as universal waste, which include materials that DTSC has  
            determined are hazardous waste that are ubiquitous and contain  
            mercury, lead, cadmium, copper, or other substances hazardous  
            to human and environmental health. Since 2006, universal waste  
            has been prohibited from disposal in solid waste landfills.
             Currently, local household hazardous waste collection programs  
            are the primary outlet for proper management of universal  
            waste and other hazardous wastes generated by households,  
            including batteries.  Cost estimates to manage waste batteries  
            average around $800 per ton (with some costing up to $2,700  
            per ton), amounting to tens of millions of dollars each year.   


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            An estimated one million Californians inject medications  
            outside traditional health care facilities, which generate  
            approximately 389 million sharps each year.  The numbers of  
            patients using injectable medications will continue to grow  
            because it is an effective delivery method.  The most common  
            home use of sharps is to manage diabetes.  Other reasons to  
            home-inject include multiple sclerosis, infertility,  
            migraines, allergies, hemophilia, and medications for pets.

            California was one of the first states to address the problems  
            of sharps with the passage of  SB 1305 (Figueroa), Chapter 64,  
            Statutes of 2006 to prohibit the disposal of medical sharps in  
            California's landfills.  Although illegal, most used needles  
            still end up in household trash and pose a significant risk of  
            injury and/or infection to custodial workers and solid waste  
          3)Product Stewardship/Expanded Producer Responsibility (EPR).   
            Product stewardship refers to a policy model that includes  
            manufacturers in the end-of-life management for products that  
            they produce.  

            According to the California Product Stewardship Council, EPR  
            is a strategy to place a shared responsibility for end-of-life  
            product management on all entities involved in the product  
            chain.  Successful EPR programs result in products that are  
            better designed for reuse and recycling, make recycling more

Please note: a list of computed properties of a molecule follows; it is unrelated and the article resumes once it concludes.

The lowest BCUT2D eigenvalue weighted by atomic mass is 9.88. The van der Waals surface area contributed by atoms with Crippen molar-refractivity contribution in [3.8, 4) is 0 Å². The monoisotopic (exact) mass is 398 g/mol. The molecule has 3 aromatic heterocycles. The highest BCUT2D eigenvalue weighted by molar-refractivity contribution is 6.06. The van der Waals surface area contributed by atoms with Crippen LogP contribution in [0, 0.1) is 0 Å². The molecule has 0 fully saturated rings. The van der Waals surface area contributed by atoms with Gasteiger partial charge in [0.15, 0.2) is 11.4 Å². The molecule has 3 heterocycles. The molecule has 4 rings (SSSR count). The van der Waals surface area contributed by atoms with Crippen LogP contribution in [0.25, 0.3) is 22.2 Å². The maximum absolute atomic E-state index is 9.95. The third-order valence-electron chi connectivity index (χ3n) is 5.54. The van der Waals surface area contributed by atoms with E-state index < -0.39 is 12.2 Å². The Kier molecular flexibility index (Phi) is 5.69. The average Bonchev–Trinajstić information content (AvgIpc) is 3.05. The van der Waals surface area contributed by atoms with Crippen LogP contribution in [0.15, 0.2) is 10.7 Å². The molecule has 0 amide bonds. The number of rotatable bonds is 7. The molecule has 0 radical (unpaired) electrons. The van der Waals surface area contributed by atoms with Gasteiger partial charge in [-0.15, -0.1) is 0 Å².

convenient for consumers, reduce illegal disposal of hazardous  
            materials, and encourage the use of recycled materials in new  

            In 2007, CalRecycle adopted strategic directives to guide  


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            solid waste management in California.  Strategic Directive 5:   
            Producer Responsibility states that "it is a core value of  
            [CalRecycle] that producers assume the responsibility for the  
            safe stewardship of their materials in order to promote  
            environmental sustainability."  
           4)Previous Legislation.  Similar legislation, AB 2284  
            (Williams), would have required producers of non-rechargable  
            household batteries to develop and implement a plan to collect  
            and manage batteries sold in the state.  This bill was  
            significantly amended in this committee to create three  
            battery recycling pilot projects and moved to the Senate but  
            was never heard in the Senate Environmental Quality Committee.
            AB 403 (Stone, 2013) would have required businesses that sell  
            medical sharps to establish a product stewardship plan for the  
            end of life management of home-generated medical sharps.  At  
            the request of the author, his bill remained in this Committee  
            without a hearing.

          5)Related Legislation.  AB 45 (Mullin), also on today's agenda,  
            requires jurisdictions that provide for residential collection  
            and disposal of solid waste to increase the collection and  
            diversion of household hazardous waste. 

          Analysis Prepared by:Jennifer Galehouse / APPR. / (916)